Falling in Love Again
King’s Head Theatre
Reviewed – 16th January 2020
“at times feels more like two characters reeling off their Wikipedia pages at one another for all the dramatic sinew it possesses”
Falling in Love Again achieves an impressive feat of time travel, as the supposedly more-or-less real time 70 minute play spans six hours. The more unfortunate bout of time travel is that this limp, one-note treatment of an immensely lucrative concept also feels about six hours long.
Set the night before Kind Edward VIII’s abdication, we’re taken on a journey of ‘speculative history’ by playwright Ron Elisha, who envisions what might have happened if the King of England (Ashton Spear) was visited by the then Queen of Hollywood, Marlene Dietrich (Ramona von Pusch). This is based in fact, as Dietrich did actually try to visit Edward that night, but was turned away, and so the thought of what could have transpired had they genuinely met is a tantalising one, in which Falling in Love Again tries to explore the impasses between love, duty, identity, and power.
Alas, ‘tries’ is the operative word in the above sentence, as the script totally lacks nuance. It’s never really clear what Dietrich’s motive for her visit is – she repeatedly tells Edward not to abdicate but doesn’t put forth any meaningful arguments, while also trying to seduce him at every turn for reasons that, again, aren’t clear. Edward, meanwhile, is determined to abdicate because of his love for Wallis, who he wouldn’t be allowed to marry while part of the monarchy, although the strength of his love is undermined by the fact that he’s consistently tempted by Dietrich’s advances. In the wake of Prince Harry and Meghan Markle’s departure from the royal family, Edward’s situation could’ve drawn provocative and poignant parallels but the script is instead confused and thematically bereft. Tonally bereft too, as it offers almost no tension, and very few laughs – it at times feels more like two characters reeling off their Wikipedia pages at one another for all the dramatic sinew it possesses.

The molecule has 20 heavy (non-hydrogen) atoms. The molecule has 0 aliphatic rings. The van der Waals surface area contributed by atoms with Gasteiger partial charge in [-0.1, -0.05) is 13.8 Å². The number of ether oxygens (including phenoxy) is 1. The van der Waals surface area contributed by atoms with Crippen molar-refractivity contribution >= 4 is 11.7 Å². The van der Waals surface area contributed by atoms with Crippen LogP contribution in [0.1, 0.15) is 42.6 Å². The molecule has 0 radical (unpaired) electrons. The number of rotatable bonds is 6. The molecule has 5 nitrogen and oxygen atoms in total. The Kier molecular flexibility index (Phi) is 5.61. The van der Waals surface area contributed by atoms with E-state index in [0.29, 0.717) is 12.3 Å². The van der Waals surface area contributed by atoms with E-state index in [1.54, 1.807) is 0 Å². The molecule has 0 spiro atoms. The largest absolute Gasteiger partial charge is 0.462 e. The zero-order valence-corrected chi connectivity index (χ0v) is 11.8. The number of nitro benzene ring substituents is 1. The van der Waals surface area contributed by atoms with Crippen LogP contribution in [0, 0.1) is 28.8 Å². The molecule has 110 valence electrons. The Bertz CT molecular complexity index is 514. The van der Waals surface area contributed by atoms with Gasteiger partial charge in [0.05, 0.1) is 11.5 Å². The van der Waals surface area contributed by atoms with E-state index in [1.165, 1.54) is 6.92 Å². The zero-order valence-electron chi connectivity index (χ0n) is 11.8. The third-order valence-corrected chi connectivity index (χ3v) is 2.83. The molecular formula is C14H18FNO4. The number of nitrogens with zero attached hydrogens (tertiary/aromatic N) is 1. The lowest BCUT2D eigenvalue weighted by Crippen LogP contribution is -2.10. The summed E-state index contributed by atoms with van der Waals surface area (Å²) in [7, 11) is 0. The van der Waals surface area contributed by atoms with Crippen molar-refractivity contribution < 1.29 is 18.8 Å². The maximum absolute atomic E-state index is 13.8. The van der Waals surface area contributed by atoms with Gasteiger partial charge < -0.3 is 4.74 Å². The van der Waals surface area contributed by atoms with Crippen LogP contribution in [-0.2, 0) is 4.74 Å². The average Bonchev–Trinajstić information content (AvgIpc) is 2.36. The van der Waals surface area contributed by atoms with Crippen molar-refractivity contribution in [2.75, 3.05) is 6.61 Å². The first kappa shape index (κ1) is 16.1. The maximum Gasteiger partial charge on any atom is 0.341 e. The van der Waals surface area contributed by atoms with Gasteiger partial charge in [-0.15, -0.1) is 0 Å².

However, Elisha’s script clearly has a lot of heart, which is more than can be said for Tama Matheson’s lifeless direction. There is a moment early on where Dietrich does something suggestive, then Edward stammers a bit and spouts some vaguely charming retort. This same beat is repeated over and over with no escalation and no sense of stakes for the entire play, giving the performance the sense that it’s deeply under-rehearsed, or that there was no attempt to mine the subtext of the script or develop some sort of forward-moving energy between the two actors. The newspaper-clad set suggests a man at odds with his identity, but Spear seems to struggle with the dichotomy of a man who we’re constantly told is a womaniser being at odds with his royal position and the love he feels for Wallis, and subsequently much of his delivery doesn’t ring true. On the other hand, von Pusch’s physical performance is dynamic, but it constantly feels like watching an impression rather than an embodiment of a character. The pair find a couple of sweet moments – an impromptu game of golf is a highlight – but they are desperately sparse.
Falling in Love Again takes a fascinating concept and produces meandaring, flat, shallow results. With a more developed script and deeper direction, it has real potential; until then, it’s excruciating.
Reviewed by Ethan Doyle
Photography by Phil Swallow
Falling in Love Again
King’s Head Theatre until 8th February
Last ten shows reviewed at this venue: